Commissioner Thomas Hammarberg has been a diligent advocate for the human rights of lesbian, gay, bisexual and transgender persons and identified it as one of his priority areas.
Hammarberg was elected Commissioner for Human Rights in 2005 by the Council of Europe's Parliamentary Assembly. He took up his position on 1 April 2006, succeeding the first Commissioner, Mr Alvaro Gil-Robles. Prior to his appointment, he spent several decades working on the advancement of human rights in Europe and worldwide. He has held the key posts of Secretary General of the Stockholm-based Olof Palme International Centre (2002-05), Ambassador of the Swedish Government on Humanitarian Affairs (1994-2002), Secretary General of “Save the Children” Sweden (1986-92), and Secretary General of the London-based Amnesty International (1980-86).
Hammarberg also held several special positions during these years. In 2001-03, he served as Regional Adviser for Europe, Central Asia and the Caucasus for the UN High Commissioner for Human Rights. For several years, he was the Swedish Prime Minister's Personal Representative for the UN Special Session on Children, as well as the Convener of the Aspen Institute Roundtables on ”Human Rights in Peace Missions”. Between 1996 and 2000, he was Kofi Annan's appointed representative (SRSG) for human rights in Cambodia. He also participated in the work of the Refugee Working Group of the multilateral Middle East Peace Process.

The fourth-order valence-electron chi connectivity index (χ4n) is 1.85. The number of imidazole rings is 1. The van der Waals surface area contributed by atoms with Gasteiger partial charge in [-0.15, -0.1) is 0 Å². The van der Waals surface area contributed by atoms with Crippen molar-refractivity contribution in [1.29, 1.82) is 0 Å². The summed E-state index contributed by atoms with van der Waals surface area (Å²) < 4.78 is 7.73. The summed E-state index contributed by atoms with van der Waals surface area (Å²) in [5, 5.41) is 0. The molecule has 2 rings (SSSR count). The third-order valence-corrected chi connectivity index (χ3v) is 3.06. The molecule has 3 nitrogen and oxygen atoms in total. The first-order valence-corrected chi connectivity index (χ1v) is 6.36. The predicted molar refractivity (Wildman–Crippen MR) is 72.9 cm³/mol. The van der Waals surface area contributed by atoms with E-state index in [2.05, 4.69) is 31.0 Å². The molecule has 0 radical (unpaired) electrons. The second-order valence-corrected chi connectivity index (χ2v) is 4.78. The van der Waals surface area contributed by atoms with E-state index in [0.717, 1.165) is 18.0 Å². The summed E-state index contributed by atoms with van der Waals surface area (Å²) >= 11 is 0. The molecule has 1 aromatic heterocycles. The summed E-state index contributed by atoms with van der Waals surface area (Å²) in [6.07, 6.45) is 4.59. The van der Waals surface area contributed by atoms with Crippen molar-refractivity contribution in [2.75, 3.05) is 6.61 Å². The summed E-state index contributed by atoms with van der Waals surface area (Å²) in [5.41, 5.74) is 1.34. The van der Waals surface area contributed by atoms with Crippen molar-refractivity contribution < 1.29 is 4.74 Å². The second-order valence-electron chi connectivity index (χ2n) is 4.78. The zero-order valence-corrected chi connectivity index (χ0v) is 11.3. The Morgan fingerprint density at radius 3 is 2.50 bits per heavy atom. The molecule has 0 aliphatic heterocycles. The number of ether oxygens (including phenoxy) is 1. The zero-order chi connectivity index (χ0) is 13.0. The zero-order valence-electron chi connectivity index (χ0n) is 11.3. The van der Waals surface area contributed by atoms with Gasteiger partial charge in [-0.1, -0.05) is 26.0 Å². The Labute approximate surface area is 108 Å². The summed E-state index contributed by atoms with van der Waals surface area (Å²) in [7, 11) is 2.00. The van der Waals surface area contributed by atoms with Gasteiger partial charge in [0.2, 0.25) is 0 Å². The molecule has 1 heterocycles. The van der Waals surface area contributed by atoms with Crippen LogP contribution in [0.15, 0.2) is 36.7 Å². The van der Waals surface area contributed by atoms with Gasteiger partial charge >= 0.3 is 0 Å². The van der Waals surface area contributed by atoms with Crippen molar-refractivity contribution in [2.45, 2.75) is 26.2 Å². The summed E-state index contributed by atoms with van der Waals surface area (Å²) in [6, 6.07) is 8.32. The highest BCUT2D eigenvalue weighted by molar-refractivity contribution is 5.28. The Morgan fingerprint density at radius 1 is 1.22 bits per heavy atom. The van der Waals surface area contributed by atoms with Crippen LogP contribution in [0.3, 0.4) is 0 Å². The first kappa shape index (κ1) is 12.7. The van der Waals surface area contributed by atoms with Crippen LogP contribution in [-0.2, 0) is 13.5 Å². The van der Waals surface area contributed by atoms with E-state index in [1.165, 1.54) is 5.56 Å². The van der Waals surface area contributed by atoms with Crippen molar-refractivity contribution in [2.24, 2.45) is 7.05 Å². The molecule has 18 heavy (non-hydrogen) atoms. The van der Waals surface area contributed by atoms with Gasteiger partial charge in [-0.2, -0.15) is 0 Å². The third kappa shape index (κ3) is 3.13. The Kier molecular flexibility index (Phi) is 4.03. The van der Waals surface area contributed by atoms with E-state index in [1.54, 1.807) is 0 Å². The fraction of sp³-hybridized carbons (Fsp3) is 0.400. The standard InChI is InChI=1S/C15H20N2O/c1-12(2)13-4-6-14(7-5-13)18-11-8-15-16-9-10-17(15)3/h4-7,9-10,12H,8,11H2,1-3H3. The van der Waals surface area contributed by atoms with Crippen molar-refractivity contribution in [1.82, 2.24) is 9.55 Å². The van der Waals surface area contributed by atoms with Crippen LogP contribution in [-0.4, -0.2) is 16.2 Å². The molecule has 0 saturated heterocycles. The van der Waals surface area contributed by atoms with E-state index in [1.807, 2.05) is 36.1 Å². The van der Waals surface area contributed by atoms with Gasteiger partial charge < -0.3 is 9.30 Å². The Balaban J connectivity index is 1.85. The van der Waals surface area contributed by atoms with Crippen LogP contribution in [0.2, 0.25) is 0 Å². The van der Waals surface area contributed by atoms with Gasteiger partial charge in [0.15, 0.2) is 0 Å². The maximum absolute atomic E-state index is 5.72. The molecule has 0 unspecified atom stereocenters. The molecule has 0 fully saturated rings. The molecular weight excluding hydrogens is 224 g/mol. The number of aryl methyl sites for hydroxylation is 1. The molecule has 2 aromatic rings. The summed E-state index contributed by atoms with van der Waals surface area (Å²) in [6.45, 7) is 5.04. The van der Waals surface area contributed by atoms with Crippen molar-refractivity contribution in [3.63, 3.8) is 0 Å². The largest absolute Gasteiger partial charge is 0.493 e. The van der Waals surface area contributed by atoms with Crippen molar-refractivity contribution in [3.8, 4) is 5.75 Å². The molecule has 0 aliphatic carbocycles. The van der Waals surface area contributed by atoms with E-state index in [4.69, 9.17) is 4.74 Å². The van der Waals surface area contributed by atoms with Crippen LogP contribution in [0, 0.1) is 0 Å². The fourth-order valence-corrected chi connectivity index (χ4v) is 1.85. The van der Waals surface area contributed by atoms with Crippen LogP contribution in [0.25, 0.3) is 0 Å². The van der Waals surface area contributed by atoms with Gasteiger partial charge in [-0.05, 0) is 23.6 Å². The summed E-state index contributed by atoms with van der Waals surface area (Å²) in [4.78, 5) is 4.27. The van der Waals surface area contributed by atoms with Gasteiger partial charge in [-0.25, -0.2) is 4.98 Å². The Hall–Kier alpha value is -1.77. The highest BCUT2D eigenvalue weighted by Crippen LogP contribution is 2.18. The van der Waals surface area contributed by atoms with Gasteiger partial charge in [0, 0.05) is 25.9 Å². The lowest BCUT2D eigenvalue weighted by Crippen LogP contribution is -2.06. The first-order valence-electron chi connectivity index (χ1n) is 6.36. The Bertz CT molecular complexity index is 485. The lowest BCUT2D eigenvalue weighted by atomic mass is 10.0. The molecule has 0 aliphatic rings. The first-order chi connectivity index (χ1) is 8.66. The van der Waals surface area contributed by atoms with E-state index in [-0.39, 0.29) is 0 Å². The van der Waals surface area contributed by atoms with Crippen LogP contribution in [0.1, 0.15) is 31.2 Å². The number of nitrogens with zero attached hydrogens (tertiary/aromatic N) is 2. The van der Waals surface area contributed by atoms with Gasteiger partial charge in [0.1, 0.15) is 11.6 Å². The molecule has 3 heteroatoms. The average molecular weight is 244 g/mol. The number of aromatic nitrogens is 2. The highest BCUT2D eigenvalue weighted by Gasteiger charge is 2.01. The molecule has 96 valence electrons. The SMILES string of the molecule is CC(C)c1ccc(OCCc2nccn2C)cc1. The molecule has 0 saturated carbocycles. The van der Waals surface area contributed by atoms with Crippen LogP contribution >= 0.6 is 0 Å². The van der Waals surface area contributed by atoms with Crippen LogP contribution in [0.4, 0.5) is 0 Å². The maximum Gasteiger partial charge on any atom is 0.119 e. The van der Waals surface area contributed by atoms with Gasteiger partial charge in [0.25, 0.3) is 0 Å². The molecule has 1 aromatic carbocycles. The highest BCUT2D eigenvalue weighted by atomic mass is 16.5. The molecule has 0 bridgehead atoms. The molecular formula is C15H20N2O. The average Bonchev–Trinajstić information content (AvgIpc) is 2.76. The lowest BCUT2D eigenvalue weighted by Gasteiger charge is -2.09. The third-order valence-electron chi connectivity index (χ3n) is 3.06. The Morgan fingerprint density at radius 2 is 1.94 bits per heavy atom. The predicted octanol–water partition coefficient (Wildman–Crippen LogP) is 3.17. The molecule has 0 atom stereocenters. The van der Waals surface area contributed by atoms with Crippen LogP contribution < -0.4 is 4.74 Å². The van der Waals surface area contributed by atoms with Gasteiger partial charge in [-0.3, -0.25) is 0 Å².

Over the past 25 years, Hammarberg has published widely on various human rights issues, particularly on children's rights, refugee policy, minority issues, xenophobia, Roma rights as well as international affairs and security. He is also well known for his presentations and lectures on human rights at various governmental and academic institutions.
The Council of Europe Commissioner for Human Rights (www.coe.int/commissioner) has identified the human rights of lesbian, gay, bisexual and transgender persons (LGBT) as one of his priority areas. He regularly raises his concerns with the highest authorities, for example during his country assessment missions as well as in his Viewpoints ‘Gay Pride marches should be allowed – and protected’ (24 July 2006); ‘Homophobic policies are slow to disappear’ (16 May 2007); “Time to recognise that human rights principles apply also to sexual orientation and gender identity” (14 May 2008); “Discrimination against transgender persons must no longer be tolerated” (05 January 2009).
Commissioner Hammerberg will make his keynote speech at the Copenhagen conference on July 29 and the same day he will launch his “Issue Paper on the human rights of transgender persons” in a workshop at the conference. The paper is the outcome of an Expert Meeting he held in 2008 with transgender human rights activists and experts. After the launch, Commissioner Hammarberg will engage in a discussion with members of the LGBT movement, including representatives of Transgender Europe.